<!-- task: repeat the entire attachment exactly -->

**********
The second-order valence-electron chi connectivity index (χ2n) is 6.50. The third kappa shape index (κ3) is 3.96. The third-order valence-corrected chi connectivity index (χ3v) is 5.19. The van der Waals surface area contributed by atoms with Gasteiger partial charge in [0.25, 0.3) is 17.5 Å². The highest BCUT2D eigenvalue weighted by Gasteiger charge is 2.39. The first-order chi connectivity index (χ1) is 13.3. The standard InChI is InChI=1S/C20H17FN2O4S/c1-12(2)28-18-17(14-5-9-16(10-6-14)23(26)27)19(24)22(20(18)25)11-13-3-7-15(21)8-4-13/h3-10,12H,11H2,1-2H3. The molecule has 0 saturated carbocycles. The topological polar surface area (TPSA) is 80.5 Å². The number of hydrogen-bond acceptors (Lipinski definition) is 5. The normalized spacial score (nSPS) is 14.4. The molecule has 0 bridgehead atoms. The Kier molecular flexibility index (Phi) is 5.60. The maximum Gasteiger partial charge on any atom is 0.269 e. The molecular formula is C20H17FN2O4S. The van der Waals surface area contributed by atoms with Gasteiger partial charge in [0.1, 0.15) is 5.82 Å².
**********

The second-order valence-electron chi connectivity index (χ2n) is 6.50. The third kappa shape index (κ3) is 3.96. The third-order valence-corrected chi connectivity index (χ3v) is 5.19. The van der Waals surface area contributed by atoms with Gasteiger partial charge in [0.25, 0.3) is 17.5 Å². The highest BCUT2D eigenvalue weighted by Gasteiger charge is 2.39. The first-order chi connectivity index (χ1) is 13.3. The standard InChI is InChI=1S/C20H17FN2O4S/c1-12(2)28-18-17(14-5-9-16(10-6-14)23(26)27)19(24)22(20(18)25)11-13-3-7-15(21)8-4-13/h3-10,12H,11H2,1-2H3. The molecule has 0 saturated carbocycles. The topological polar surface area (TPSA) is 80.5 Å². The number of hydrogen-bond acceptors (Lipinski definition) is 5. The normalized spacial score (nSPS) is 14.4. The molecule has 0 bridgehead atoms. The Kier molecular flexibility index (Phi) is 5.60. The maximum Gasteiger partial charge on any atom is 0.269 e. The molecular formula is C20H17FN2O4S. The van der Waals surface area contributed by atoms with Gasteiger partial charge in [0.1, 0.15) is 5.82 Å².